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Understanding Hiatal Hernia: Symptoms, Causes, and Treatment Strategies!




Hiatal hernia—a condition that affects millions worldwide, often without them even realising it. Picture this: a small opening in the diaphragm allowing a portion of the stomach to slowly move into the chest cavity. It's a common occurrence, especially as we age, yet its impact can be profound.

While some experience no symptoms, others grapple with acid reflux, chest pain, and difficulty swallowing, among other discomforts. In this article, we'll journey through the intricacies of hiatal hernia, shedding light on its symptoms, causes, and treatment options, empowering you to navigate this condition with knowledge and confidence.

What is a Hiatal Hernia?

A hiatal hernia happens when the part of your stomach pushes through the weak spot or opening in your diaphragm into the chest cavity. The diaphragm is a muscle barrier that separates your abdominal cavity from your chest cavity.

What are the Different Hiatal Hernia Types?

Hiatal hernias can be categorised into two main types: sliding hiatal hernia and paraoesophagheal hiatal hernia. Let's explore each hiatal hernia types in detail:

  1. Sliding Hiatal Hernia:
  • This is the most common hiatal hernia type, accounting for around 95% of cases.
  • In a sliding hiatal hernia, the junction where the oesophagus (food pipe) meets the stomach and the upper part of your stomach itself slides up into the chest through the hiatus, which is the opening in the diaphragm.
  • This type of hernia is often associated with gastroesophageal reflux disease (GERD) (leaking of acid from your stomach into your oesophagus) because the movement of the stomach into the chest can weaken the lower oesophageal sphincter (LES)(a muscular ring that prevents stomach contents from moving back into the oesophagus), allowing stomach acid to reflux or enter back into the oesophagus.
  • Symptoms of a sliding hiatal hernia can include heartburn, acid reflux, regurgitation, chest pain, and difficulty swallowing.
  1. Paraesophageal Hiatal Hernia:
  • Paraesophageal hiatal hernia, also known as a rolling hiatal hernia, is less common but can be more serious than sliding hernias.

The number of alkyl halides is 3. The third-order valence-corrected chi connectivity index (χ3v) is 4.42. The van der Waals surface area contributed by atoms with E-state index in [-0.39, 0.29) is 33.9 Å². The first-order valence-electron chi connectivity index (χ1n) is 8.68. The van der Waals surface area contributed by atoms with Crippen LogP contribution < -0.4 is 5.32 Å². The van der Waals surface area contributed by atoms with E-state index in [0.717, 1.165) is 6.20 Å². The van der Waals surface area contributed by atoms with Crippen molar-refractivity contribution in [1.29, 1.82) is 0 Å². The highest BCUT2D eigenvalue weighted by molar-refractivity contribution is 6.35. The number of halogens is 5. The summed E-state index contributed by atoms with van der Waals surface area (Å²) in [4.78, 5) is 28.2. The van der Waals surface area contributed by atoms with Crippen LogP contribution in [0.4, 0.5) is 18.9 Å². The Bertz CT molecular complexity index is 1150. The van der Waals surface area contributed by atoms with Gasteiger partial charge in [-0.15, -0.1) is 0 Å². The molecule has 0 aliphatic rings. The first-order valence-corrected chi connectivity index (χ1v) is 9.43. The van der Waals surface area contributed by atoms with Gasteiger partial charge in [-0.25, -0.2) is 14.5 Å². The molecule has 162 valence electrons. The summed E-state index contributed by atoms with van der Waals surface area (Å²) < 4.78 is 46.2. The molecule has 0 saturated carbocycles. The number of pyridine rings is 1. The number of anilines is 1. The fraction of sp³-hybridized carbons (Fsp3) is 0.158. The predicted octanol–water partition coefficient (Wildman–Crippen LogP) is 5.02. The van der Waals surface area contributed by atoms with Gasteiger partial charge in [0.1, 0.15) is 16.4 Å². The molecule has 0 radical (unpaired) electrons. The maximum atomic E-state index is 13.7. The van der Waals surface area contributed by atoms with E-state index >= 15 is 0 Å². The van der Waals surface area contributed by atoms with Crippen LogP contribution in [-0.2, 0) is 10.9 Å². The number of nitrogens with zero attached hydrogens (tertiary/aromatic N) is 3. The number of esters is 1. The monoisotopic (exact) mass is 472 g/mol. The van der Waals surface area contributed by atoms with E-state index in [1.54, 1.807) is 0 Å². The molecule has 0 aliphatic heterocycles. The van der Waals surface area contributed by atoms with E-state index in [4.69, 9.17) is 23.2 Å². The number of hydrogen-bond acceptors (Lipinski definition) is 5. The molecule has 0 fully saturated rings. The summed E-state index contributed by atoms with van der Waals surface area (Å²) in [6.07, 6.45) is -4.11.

• In a paraoesophagheal hiatal hernia, the gastroesophageal junction remains in its normal position, but a portion of your stomach moves through the hiatus and sits beside the oesophagus in the chest cavity.
  • Unlike sliding hernias, paraoesophagheal hernias do not typically cause GERD symptoms. Instead, they may lead to symptoms such as chest pain, difficulty swallowing, feeling full quickly, and anaemia due to bleeding from ulcers in the herniated stomach.

Paraoesophageal hernias are also categorised into three subtypes:

  1. Type I: The gastroesophageal junction remains below the diaphragm, but a portion of the stomach moves into the chest cavity.
  2. Type II: Similar to Type I, but with the addition of other abdominal organs moving into the chest alongside the stomach.
  3. Type III: This is the most severe subtype, characterised by the presence of a large portion of the stomach and other abdominal organs moving into the chest cavity.

What are Hiatal Hernia Symptoms?

Hiatal hernia symptoms can vary from person to person but commonly include:

  • Heartburn
  • Chest pain
  • Difficulty swallowing
  • Sore throat
  • Indigestion
  • Burping
  • Bad breath
  • Dry cough
  • Nausea

These symptoms may worsen after eating, lying down, or bending over.

What Causes a Hiatal Hernia?

Hiatal hernias typically happen when there is a weakening or disruption of the muscles and tissues surrounding the hiatus, which is the opening in your diaphragm through which the oesophagus passes before connecting to the stomach.

It is difficult to pinpoint single hiatal hernia causes as several factors such as ageing-related muscle weakening, obesity-induced abdominal pressure, pregnancy-related displacement of organs and hormonal changes, strain from heavy lifting or straining, congenital structural abnormalities, and injury-induced muscle weakening around the hiatus can be listed under hiatal hernia causes.